Here are the latest updates to the draft degree plans. Gary has provided the executive summary, and has requested that we review the information for discussion at the next meeting.
Draft GISC BS Degree Plan
Changes to the BS in Geographic Information Science Suggested Degree Plan
Field Camp II was removed from the GISC Core courses and added to the Electives list of courses. Field Camp II was also increased to 3 credit hours to match the other elective courses. Drs. Lyle and Huang with Mr. Rick Smith have been tasked to create a senior elective in GIS to add to the Electives list of courses.
The net result of these changes is to add one semester hour to make the total for the BS degree now 130 Semester Credit Hours, and to expand the list of Elective courses.
Click here to download this file in its native format (PDF, 10KB)
Draft GISC BS/MS Combined 5-Year Degree Plan
Five-year combined BS and MS Suggested Degree Plan
This is the first time this degree plan has been mapped semester by semester. The result shows that a student pursuing this combined degree would be required to take six graduate courses to substitute for several senior upper degree undergraduate courses. Presently the University Rules only allow undergraduates to take two graduate courses in their final semester as substitutes for upper degree undergraduate courses. We are working with the Graduate Office to rectify these Rules to accommodate the five-year combined BS/MS degree.
Click here to download this file in its native format (PDF, 11KB)
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ARTS 1301 Typo is “Society” on both schedules.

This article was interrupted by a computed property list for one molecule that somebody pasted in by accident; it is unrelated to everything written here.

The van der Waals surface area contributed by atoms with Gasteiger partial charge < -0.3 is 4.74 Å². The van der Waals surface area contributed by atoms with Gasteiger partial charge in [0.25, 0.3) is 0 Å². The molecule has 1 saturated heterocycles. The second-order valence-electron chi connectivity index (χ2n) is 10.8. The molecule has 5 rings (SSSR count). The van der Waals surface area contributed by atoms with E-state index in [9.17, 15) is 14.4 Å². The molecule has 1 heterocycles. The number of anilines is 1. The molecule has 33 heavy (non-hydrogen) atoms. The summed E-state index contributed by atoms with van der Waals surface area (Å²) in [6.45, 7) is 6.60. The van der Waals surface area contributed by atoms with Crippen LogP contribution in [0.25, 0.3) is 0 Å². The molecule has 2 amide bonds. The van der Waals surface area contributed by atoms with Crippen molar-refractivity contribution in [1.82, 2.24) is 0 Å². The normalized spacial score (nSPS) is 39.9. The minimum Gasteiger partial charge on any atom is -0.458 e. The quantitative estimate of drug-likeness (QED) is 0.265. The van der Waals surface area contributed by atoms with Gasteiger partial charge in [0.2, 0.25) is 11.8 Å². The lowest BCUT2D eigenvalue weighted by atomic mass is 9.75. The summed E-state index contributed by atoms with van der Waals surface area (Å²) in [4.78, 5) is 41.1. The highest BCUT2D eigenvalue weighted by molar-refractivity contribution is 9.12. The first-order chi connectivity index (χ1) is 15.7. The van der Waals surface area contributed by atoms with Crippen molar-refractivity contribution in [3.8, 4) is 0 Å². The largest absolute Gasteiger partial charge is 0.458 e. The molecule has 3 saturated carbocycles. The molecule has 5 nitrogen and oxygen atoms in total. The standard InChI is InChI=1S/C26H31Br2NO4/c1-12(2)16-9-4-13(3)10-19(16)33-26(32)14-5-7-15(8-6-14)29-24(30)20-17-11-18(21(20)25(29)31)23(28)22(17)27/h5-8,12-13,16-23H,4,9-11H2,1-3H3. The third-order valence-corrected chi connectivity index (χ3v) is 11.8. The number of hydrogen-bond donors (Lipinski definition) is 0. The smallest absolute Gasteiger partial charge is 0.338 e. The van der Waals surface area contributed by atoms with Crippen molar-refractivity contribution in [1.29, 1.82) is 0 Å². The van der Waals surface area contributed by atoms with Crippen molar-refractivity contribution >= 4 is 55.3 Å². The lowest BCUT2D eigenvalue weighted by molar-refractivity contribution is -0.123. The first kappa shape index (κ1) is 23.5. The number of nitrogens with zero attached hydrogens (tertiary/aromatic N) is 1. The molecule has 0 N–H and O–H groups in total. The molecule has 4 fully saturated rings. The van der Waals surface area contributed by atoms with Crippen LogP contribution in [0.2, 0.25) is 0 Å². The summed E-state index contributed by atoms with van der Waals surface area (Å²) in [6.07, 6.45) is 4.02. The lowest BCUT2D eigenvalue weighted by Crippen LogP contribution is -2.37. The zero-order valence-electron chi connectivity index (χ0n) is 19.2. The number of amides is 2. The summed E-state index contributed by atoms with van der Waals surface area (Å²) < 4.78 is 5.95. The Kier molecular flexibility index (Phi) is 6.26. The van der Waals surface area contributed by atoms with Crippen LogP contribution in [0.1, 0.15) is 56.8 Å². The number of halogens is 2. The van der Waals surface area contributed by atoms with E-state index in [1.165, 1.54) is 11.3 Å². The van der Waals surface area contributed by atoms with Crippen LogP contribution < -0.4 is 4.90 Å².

Also we are changing the number for GISC 3301 Geospatial Systems II to GISC 2301.
Looks good to me.
Please keep in mind that these are suggested programs for the BS degree and the combined BS/MS degree without taking summer courses. There are more options for the core curriculum courses not shown in these schedules. Most students do not take more than 15 credit hours per semester, which means that most students take more than four years to complete the BS degree. Enrollment in the combined BS/MS degree should take place at the end of the second (Sophomore) year. Students wishing to enroll in the combined BS/MS degree should have a GPA of 3.00 or greater.
Also, the combined BS/MS degree is already in the catalog. We also have at least two current undergraduate students that wish to enroll in the combined BS/MS degree.
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I have outlined an argument as to why the committee ought to consider removing Calculus II from the degree plan.
1.Hinders recruiting efforts:
When freshman students are deciding what major they are going to
choose, seeing the excessive number of math classes required for in
GIS (Algebra Geometry Pre-Calculus, Calculus I, Calculus II, Applied
Statistics and Probability, Geospatial Math Techniques, and
Computations and Adjustsments.) This large load of math and
math-equivalent classes will heavily hinder the number of students who
wish to enroll.
2.Application of Calculus II to the GIS Major
In my opinion, the content in Calculus II does not apply to the majors
and professions associated with the GIS program. I have never heard
any applications that would require the knowledge of Complex
Integration and Derivative involved in Calculus II. From a surveying
sense, the vast majority of work done in the surveying community
doesn’t rely on math that exceeds trigonometry. And even in the case
of vertical curves, the knowledge required to calculate that is
covered in Calculus I.
3. Additional pressure on current GIS students
Students already enrolled in the GIS program have a rather large
workload to run through. Requirements in our major are ask us to learn
programming techniques along with a slew of other closely related GIS
fields such as cartography, photogrammetry, remote sensing,
hydrography, computer systems etc. So why add unnecessary course work.
4. Difficulty of enrollment
With the growing enrollment number of TAMUCC, attempting to get into
core classes such as Calculus II are very difficult to enroll. Within
the couple of days of enrollment all these classes fill up.
Additionally, now with the Engineering Major, almost all of the
Calculus I and Calculus II classes are reserved for those majors only,
leaving only 1-2 classes open to enroll in, which then often overlap
with the GIS classes that are only offered once a year!